Fungus and yeast infection-causing germs can build upon the earbuds as you jam them inside your ear canals, not to mention wax that visibly sticks to their surfaces. After sending an earbud swab out for analysis, Inside Edition even found pneumonia-causing bacteria such as staph aureus on regularly used earbuds, and one set showed evidence of almost one million different bacteria cultures. Part of that is fear mongering, of course—some bacteria is fine, not to mention unavoidable. Still, our earbuds tend to be pretty gross.
So what’s the proper way to clean them, and how often should we do it? Let’s take a look.
How often should you clean earbuds?
Plan your earbud cleaning based on usage—which sounds simple, but pretty easy to forget. If you’re anything like most people, you go for a run, come back, and slide them right back into their protective carrying case to fester and grow more germs. But healthcare professionals recommend regular cleaning—as in, before and after each use.
Ear, nose, and throat specialist Dr. Darius Kohan told Inside Edition that if they’re not cleaned regularly, “You’re shoving them in. You’re packing the ear with wax. The germs on them—you’re going to start infections.”
Kohan advises not only cleaning them more often, but also that switching between earbuds and over the ear headphones will help lessen the exposure to germs.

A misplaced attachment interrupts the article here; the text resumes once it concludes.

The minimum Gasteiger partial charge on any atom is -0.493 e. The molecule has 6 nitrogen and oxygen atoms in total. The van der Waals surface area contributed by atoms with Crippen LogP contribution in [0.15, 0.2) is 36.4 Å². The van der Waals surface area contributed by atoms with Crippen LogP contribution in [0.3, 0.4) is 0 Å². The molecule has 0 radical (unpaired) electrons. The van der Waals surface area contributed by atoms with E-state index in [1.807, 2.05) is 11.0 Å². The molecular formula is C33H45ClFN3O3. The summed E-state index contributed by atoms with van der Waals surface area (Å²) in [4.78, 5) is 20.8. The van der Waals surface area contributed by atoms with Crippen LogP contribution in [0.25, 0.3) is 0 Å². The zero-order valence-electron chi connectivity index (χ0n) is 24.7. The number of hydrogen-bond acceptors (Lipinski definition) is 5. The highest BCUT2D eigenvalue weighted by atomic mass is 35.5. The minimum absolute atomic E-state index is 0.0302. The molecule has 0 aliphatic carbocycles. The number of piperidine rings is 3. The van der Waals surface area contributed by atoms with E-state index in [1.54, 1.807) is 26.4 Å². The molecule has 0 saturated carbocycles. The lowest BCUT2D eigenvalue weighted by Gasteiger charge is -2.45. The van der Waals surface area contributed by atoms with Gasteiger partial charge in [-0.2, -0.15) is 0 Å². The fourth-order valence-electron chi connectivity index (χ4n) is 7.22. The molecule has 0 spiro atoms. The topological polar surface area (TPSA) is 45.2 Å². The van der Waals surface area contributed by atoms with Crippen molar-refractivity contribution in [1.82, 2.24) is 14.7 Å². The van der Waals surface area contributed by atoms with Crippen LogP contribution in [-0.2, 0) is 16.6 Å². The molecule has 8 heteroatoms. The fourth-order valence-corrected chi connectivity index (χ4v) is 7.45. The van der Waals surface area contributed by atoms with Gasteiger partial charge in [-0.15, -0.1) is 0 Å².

Audiologist Dr. Arica Black echoed the same, telling one local news network that cleaning earbuds before each use is preferred. She also recommended cleaning them more often in the summer months when you sweat more and conditions like “swimmers ear” are more prevalent.
How to clean your earbuds
You can wipe down your earbuds with regular sanitizing wipes—just be sure to let them dry before putting them away. You might be concerned whether common sanitizing liquids and wipes can damage their inner workings, but for what it’s worth, Apple confirms it’s perfectly fine to use 70 percent isopropyl alcohol or disinfecting wipes on your AirPods. They also warn against getting any liquid into the crevices and recommends drying AirPods with a lint-free microfiber cloth afterwards. You can find detailed instructions for cleaning similar products like the AirPod Max headbands, pads, and carrying cases on their site.
Of course, not every earbud is from Apple, so if you’re worried about any special considerations for your specific brand you can look to your manufacturer for instructions—but it’s probably safe to assume that the same method is fine. You could also use a small amount of regular hand sanitizer on a napkin or square of toilet paper, rather than using a whole wipe. Either way, just know it’s important to disinfect your earbuds regularly and let them dry before putting them away.